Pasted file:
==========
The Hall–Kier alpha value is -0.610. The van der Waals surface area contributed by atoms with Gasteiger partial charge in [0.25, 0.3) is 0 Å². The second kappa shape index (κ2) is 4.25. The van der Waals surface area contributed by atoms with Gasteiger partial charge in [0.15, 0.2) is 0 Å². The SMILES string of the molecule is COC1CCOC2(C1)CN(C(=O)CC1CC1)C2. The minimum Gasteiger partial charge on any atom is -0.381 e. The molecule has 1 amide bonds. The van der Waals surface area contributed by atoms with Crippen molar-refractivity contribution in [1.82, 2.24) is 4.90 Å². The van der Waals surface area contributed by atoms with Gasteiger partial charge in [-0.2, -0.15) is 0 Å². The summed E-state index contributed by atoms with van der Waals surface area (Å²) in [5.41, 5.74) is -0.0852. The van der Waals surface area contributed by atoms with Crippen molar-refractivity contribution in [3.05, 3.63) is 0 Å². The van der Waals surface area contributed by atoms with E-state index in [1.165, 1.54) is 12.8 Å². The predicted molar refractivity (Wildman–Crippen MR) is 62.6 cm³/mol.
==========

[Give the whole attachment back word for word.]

The Hall–Kier alpha value is -0.610. The van der Waals surface area contributed by atoms with Gasteiger partial charge in [0.25, 0.3) is 0 Å². The second kappa shape index (κ2) is 4.25. The van der Waals surface area contributed by atoms with Gasteiger partial charge in [0.15, 0.2) is 0 Å². The SMILES string of the molecule is COC1CCOC2(C1)CN(C(=O)CC1CC1)C2. The minimum Gasteiger partial charge on any atom is -0.381 e. The molecule has 1 amide bonds. The van der Waals surface area contributed by atoms with Crippen molar-refractivity contribution in [1.82, 2.24) is 4.90 Å². The van der Waals surface area contributed by atoms with Gasteiger partial charge in [-0.2, -0.15) is 0 Å². The summed E-state index contributed by atoms with van der Waals surface area (Å²) in [5.41, 5.74) is -0.0852. The van der Waals surface area contributed by atoms with Crippen molar-refractivity contribution in [3.05, 3.63) is 0 Å². The van der Waals surface area contributed by atoms with E-state index in [1.165, 1.54) is 12.8 Å². The predicted molar refractivity (Wildman–Crippen MR) is 62.6 cm³/mol.